Comment
0
Tweet
1
Print
RSS Feeds

What the heck is wrist wrestling and why will Fairfax County profit from it in 2015?

Tuesday - 5/20/2014, 3:19pm  ET

Way down at the bottom of the long list of events for the World Police and Fire Games — an athletic competition among first responders coming to Fairfax County next summer — is an event called “wrist wrestling.”

This Police and Fire Games novice was a little confused, especially upon inspecting photos of said event, which pretty much just looked like arm wrestling.

As it turns out, wrist wrestling is what most people know as arm wrestling, but an international association governing the competitive sport renamed it wrist wrestling a few years ago, according to Michael Smith, vice president of marketing for the World Police and Fire Games.

“That’s the name for it that the sport itself has identified, because you don’t really use your arm, you use your wrist to push the other guy down,” Smith said.

The wrist wrestling competition is just one of more than 65 competitive sporting events that police officers, firefighters and other first responders from around the world will compete in at the 2015 World Police and Fire Games, which will be based in Fairfax County from June 26-July 5, 2015. Organizers plan a press event Wednesday to introduce Gov. Terry McAuliffe as honorary chair and provide an update on the event.

The games, which are held every two years, are expected to bring more than 12,000 athletes from 70 countries to Fairfax County. All paid firefighters, law enforcement officers — that includes any local FBI or Homeland Security officials — and first responders are eligible. The events range from more typical athletic contests such as track, soccer and hockey to darts, rugby, angling and a variety of shooting events.

Many events will be held at George Mason University, but others will be spread around the region, including at venues in Montgomery County and other parts of Northern Virginia. The opening ceremonies, expected to attract 30,000 people, will be held at RFK Memorial Stadium.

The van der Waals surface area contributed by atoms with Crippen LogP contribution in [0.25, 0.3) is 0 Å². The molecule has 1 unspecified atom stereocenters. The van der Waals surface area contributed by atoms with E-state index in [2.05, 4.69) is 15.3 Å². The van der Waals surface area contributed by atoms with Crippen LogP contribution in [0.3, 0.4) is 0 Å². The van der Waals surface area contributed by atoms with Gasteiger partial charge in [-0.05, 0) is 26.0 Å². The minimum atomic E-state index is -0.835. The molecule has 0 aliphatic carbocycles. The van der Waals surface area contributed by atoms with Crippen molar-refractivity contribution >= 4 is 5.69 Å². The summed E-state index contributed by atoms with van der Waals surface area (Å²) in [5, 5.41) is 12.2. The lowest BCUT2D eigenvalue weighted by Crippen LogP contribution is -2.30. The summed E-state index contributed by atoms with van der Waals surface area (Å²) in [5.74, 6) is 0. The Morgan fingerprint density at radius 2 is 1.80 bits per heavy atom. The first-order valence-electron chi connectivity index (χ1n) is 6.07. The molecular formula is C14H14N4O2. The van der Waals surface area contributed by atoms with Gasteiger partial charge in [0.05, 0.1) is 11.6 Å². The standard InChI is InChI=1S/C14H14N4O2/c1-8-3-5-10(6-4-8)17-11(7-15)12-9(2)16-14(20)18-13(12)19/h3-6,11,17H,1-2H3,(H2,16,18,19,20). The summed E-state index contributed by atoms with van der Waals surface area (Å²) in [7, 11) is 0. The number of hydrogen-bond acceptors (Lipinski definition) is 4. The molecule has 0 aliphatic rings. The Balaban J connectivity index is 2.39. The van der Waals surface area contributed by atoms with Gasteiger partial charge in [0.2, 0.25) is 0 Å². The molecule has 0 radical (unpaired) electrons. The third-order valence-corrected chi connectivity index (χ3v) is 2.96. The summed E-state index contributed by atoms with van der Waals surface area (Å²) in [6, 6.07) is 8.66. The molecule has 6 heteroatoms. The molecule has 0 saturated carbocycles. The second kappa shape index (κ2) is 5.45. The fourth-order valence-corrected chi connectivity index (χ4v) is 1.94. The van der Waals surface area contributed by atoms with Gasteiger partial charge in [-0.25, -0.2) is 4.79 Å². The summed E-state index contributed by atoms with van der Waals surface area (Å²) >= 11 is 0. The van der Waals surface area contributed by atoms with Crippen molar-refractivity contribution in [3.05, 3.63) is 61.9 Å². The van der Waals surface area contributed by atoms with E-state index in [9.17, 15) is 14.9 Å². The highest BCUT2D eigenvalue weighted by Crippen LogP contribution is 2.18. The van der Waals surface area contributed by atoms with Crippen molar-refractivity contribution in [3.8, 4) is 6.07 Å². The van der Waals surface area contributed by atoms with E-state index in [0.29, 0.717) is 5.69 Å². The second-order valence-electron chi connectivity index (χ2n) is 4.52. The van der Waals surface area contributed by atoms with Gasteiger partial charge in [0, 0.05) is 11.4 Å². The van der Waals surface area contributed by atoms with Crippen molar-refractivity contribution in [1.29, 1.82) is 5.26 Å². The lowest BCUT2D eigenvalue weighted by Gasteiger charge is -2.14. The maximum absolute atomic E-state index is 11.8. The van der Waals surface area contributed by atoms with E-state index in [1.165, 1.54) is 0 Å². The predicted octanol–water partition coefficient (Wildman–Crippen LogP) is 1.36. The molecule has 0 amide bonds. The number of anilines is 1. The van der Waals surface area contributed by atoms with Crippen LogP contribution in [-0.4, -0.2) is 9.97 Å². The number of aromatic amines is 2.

The stair races — races performed in full firefighter gear up dozens of flights of stairs — will be held in the stairways of the WJLA TV building at 1000 Wilson Blvd. in Rosslyn. And get ready, fans of the Tom Cruise-as-Maverick beach volleyball scene from “Top Gun”: The beach volleyball competition is expected to be held in the courts at West Potomac Park.

County tourism officials aim to book a total of 55,000 room nights related to the event just from athletes and their families. Economic estimates suggest that there will be $60 to $80 million spent throughout the region as a result of the games.

Fairfax competed with other major U.S. cities, including Orlando, Florida, for the event. Kevin Reynolds, CEO of Cardinal Bank and chair of the Fairfax 2015 committee, said the Washington region’s broad appeal to international and domestic travelers alike might have put the city over the edge.

“There’s also a great deal of excitement to be in this region for Independence Day celebrations,” Reynolds said.

The Fairfax 2015 committee pledged to raise about $20 million to put on the games, including the opening ceremony, an athlete’s village that will be open 12 hours per day in Reston Town Center and other events.

Fairfax County has committed $3 million and corporate sponsors, including Keolis America — the operator of Virginia Railway Express — have committed $2 million, according to Reynolds. McAuliff included $1 million for the games in his 2015 budget, although that budget has yet to pass in the General Assembly.

Other local officials and celebrities serving as honorary board members for the event include Virginia Democratic Sens. Mark Warner and Tim Kaine, former Secretary of State Colin Powell and Cal Ripken Jr.

© 2014 American City Business Journals, Inc.